Turbocharging Your Career

As executive MBA students foot more of the bill themselves, they're also demanding more. Which schools deliver?

By the age of 35, Patrick Davenport had an impressive résumé. The former vice-president for corporate finance at GE Capital (GE ) was running his own venture-capital firm that helped fund technology companies such as a component manufacturer that Intel Corp. (INTC ) snapped up for $400 million. And, with a master's degree in finance under his belt, Davenport would seem to have little use for an MBA.

But there were gaps in his knowledge, he says, such as marketing skills and the ability to inspire teamwork. At the same time, Davenport was reluctant to take two years off to attend a full-time MBA program. So instead, he applied to Northwestern University's Kellogg School of Management Executive MBA program, figuring he could continue to run his 25 portfolio companies while he studied and attended classes every other weekend. Now, five months after graduation, he's leaving venture capital to start an investment fund in real estate. It's something he knows little about, but he's not worried. "I've got a Kellogg [education as a] foundation for everything I'll do from here on out," says Davenport.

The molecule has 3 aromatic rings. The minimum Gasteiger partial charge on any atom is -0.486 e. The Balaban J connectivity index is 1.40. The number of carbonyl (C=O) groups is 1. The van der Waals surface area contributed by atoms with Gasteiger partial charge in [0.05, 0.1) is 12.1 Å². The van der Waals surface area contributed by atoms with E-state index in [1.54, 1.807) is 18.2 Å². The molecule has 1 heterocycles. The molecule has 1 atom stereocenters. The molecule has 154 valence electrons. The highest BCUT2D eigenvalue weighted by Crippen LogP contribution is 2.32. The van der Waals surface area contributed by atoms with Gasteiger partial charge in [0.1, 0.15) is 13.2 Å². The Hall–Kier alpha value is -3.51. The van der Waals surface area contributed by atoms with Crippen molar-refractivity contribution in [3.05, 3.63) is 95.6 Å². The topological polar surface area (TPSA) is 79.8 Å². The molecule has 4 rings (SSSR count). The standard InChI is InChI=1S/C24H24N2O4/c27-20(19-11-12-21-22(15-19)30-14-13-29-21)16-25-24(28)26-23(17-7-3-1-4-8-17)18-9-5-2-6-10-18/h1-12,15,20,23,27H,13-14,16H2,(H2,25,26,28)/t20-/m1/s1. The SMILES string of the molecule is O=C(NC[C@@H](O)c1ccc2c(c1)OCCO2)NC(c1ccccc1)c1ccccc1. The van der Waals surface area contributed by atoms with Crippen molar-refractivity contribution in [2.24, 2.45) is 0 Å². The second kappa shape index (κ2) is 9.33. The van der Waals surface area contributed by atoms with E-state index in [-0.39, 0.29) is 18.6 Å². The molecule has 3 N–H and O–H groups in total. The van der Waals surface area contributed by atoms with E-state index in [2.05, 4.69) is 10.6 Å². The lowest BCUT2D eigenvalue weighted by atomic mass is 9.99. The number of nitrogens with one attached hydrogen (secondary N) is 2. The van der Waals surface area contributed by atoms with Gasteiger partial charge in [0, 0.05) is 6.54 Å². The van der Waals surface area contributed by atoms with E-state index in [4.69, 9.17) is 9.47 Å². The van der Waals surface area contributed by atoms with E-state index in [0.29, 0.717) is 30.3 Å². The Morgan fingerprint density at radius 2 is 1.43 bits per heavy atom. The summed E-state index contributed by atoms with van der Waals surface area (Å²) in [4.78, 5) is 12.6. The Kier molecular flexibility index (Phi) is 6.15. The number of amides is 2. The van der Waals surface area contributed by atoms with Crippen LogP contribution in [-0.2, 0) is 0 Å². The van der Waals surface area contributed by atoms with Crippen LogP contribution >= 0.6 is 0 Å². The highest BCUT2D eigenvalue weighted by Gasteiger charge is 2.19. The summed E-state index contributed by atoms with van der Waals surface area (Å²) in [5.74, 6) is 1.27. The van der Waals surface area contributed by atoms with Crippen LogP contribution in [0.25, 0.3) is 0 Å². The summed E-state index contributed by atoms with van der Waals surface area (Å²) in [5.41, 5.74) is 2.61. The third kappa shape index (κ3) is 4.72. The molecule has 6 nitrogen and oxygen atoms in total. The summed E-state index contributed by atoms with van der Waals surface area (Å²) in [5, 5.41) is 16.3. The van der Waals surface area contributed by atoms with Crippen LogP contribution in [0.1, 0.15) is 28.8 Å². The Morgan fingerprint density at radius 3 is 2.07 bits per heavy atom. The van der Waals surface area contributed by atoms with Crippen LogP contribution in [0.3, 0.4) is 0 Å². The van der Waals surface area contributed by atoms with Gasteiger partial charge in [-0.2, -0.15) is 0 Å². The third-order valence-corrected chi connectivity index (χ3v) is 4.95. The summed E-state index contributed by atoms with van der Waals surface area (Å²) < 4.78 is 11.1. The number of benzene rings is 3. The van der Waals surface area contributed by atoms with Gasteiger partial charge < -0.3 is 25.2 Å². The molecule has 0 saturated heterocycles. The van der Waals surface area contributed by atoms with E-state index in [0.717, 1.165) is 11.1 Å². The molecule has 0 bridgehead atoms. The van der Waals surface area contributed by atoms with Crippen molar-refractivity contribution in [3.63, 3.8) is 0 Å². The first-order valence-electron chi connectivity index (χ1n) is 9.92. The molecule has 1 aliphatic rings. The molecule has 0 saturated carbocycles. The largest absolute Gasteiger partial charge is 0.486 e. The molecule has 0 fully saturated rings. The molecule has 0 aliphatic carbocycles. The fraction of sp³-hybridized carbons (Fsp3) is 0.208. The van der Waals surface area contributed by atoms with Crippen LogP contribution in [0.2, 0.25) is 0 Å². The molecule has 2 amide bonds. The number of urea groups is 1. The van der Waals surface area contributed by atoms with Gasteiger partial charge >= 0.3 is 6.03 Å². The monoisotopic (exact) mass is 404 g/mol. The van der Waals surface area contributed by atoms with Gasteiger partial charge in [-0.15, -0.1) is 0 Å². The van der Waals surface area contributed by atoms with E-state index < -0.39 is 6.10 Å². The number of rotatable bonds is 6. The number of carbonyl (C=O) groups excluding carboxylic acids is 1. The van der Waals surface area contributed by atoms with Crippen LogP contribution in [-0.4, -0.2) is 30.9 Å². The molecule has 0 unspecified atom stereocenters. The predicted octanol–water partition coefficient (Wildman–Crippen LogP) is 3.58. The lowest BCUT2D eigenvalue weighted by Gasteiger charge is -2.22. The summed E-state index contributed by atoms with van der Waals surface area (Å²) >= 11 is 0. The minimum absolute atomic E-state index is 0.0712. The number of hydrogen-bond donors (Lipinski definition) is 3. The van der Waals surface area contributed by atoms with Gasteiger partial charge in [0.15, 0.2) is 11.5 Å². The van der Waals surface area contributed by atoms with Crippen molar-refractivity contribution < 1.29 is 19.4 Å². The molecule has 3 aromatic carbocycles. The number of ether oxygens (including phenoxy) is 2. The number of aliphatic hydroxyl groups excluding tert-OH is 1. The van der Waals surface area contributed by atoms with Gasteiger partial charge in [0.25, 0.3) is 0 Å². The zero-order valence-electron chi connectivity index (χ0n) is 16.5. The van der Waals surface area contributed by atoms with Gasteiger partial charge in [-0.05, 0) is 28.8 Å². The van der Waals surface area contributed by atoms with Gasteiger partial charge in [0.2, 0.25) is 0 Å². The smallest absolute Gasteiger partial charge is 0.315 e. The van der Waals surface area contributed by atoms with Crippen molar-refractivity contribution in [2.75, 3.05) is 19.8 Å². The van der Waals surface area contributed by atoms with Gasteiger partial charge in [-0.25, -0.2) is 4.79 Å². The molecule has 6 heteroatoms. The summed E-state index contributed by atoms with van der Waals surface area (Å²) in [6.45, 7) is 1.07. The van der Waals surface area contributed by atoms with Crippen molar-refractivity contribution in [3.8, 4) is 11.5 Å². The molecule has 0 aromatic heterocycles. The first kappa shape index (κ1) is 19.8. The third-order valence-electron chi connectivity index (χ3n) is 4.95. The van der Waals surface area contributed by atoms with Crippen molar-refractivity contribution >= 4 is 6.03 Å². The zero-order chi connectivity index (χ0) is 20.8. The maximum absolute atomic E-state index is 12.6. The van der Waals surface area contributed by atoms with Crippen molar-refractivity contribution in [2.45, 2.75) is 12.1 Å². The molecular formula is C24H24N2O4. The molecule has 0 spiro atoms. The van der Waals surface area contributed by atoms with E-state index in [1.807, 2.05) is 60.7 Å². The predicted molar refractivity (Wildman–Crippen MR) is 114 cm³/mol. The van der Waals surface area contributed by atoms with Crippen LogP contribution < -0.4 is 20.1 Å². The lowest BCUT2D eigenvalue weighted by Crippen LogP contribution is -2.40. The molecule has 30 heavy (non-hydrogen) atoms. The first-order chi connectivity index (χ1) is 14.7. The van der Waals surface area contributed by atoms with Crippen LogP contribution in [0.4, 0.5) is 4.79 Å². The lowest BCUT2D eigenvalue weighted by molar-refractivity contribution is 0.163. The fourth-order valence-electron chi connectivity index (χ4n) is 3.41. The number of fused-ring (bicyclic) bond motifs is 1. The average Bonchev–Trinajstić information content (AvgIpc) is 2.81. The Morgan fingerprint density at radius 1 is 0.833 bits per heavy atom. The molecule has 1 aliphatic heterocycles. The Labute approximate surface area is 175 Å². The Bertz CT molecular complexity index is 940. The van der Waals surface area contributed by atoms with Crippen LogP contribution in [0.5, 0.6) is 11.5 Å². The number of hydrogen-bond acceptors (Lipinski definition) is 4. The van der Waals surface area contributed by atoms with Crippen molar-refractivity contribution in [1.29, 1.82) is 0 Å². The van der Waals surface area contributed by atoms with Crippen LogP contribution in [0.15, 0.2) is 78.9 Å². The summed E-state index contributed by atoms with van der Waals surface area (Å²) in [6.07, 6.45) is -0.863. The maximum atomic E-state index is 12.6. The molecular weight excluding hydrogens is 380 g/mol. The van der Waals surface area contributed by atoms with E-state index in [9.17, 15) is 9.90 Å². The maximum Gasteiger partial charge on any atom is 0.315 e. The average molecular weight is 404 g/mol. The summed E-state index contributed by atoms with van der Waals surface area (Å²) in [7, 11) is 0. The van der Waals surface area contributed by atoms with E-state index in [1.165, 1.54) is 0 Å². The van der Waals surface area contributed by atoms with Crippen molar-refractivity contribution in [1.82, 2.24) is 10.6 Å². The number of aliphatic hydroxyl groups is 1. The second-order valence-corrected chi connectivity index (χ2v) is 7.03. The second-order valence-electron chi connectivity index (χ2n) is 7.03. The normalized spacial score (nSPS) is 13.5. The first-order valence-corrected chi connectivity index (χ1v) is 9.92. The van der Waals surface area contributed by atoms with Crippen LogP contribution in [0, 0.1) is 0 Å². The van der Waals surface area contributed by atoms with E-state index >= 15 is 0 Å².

It's that kind of sentiment that propelled Kellogg into the No. 1 spot once again in BusinessWeek's biennial ranking of the best Executive MBA programs. Grads were quick to credit a faculty that balanced academics and high-level work experience -- and knew how to incorporate students' own experience and insight into the curriculum. Just as important, as with most of the top EMBA programs, Northwestern's EMBA faculty includes the top professors in Kellogg's full-time program, not just adjuncts or less-seasoned faculty members.